China’s state-backed SDIC Power hires banks for $1b London IPO

Photo: Fré Sonneveld/unsplash

China’s state-backed energy firm SDIC Power Holdings has hired a pool of three banks to list in London via the newly-minted Stock Connect scheme, three sources told Reuters, a boost for Britain’s status as a financial centre ahead of Brexit.

Goldman Sachs, HSBC and UBS are leading the transaction as global coordinators, two of the sources said, which could be launched in the second half of this year depending on market conditions.

SDIC Power, with a market value of 57 billion renminbi ($8.3 billion) in Shanghai, is looking to raise between $500 million and $1 billion from the sale of Global Depositary Receipts (GDRs) on the London Stock Exchange, one of the sources said.

SDIC did not immediately respond to an emailed request for comment outside of regular business hours in China.

Goldman Sachs and UBS declined to comment while HSBC was not available to comment.

China’s State Development & Investment Corp has a 49.1% stake in the company, while another 36.8% is listed on the Shanghai Stock Exchange, according to Refinitiv data.

SDIC‘s second biggest shareholder, China Yangtze Power Co -which has a 7.79% stake – is also state-owned.

The company, which focuses on investing, constructing and operating electric power plants, has a presence in Britain through its ownership of Red Rock Power, a Scotland-based wind farm operator.

It is also involved in other alternative energy generation such as hydropower, thermal, wind and photovoltaic.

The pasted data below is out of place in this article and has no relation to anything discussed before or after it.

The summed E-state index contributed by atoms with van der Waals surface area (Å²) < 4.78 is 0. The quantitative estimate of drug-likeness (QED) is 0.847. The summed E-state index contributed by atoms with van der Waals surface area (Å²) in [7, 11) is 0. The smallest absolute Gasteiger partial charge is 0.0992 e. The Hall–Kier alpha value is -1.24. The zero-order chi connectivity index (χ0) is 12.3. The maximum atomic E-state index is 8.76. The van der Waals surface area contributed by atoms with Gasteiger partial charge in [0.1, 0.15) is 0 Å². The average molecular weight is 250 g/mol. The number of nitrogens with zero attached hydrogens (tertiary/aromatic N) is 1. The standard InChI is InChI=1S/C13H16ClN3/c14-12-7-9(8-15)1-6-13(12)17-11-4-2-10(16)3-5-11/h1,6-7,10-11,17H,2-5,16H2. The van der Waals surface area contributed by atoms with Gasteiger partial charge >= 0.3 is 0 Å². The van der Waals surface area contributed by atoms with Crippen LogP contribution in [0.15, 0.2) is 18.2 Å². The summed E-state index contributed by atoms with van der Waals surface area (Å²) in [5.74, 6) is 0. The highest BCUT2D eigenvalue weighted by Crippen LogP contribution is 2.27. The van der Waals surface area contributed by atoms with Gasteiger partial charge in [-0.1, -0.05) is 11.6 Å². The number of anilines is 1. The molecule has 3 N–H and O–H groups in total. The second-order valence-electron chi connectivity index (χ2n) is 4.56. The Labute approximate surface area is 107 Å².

On July 3, SDIC said its board approved a resolution to sell its GDRs in London.

Last month, Chinese brokerage Huatai Securities became the first company to list in London under the much-anticipated Stock Connect link with the Shanghai exchange.

There have been concerns that not many companies would follow Huatai to London, but one of the sources said at least three or four Chinese companies have sent out “requests for proposals” to law firms and banks who may be interested in advisory roles on listings.

The source also said SDIC‘s plans are the most advanced as the company has obtained board approval for the listing and appointed banks to handle the process.

Under the London-Shanghai Stock Connect scheme, Chinese companies can list depositary receipts pegged to their Shanghai-listed shares, while British companies can issue shares on the Shanghai Stock Exchange.

Talks on the Stock Connect scheme began in 2015, but it went live only this year, coinciding with Britain’s efforts to strengthen ties with non-European countries in financial services to make up for potential loss of business from Brexit.

Reuters

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Singapore Reporter/s

In Singapore, we are looking to double our reporting team by this year-end to comprehensively cover the fast-moving world of funded startups and VC, PE & M&A deals. We want reporters who can tell our readers what is really happening in these sectors and why it matters to markets, companies and consumers. The ability to write precisely and urgently is crucial for these roles. Ideal candidates must have to ability to work in a collaborative, dynamic, and fast-changing environment. We want our new hires to be digitally savvy and ready to experiment with new forms of storytelling. Most importantly, we are looking for hard-hitting reporters who work well in a team. Collaboration and collegiality are a must.

Following vacancies can be applied for (only in Singapore).

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  • A reporter to track companies/startups that have raised private capital, and have the potential to become unicorns. SEA currently has over 40 companies with a valuation of over $100 million and under $1 billion.
  • A reporter who can get behind the scenes and reveal how funding rounds are put together, or why they’ve failed to materialise. She/he in this role will largely focus on long-format stories. 
  • A journalist to track special situations funds, distressed debt and private credit (from the PE angle) across Asia.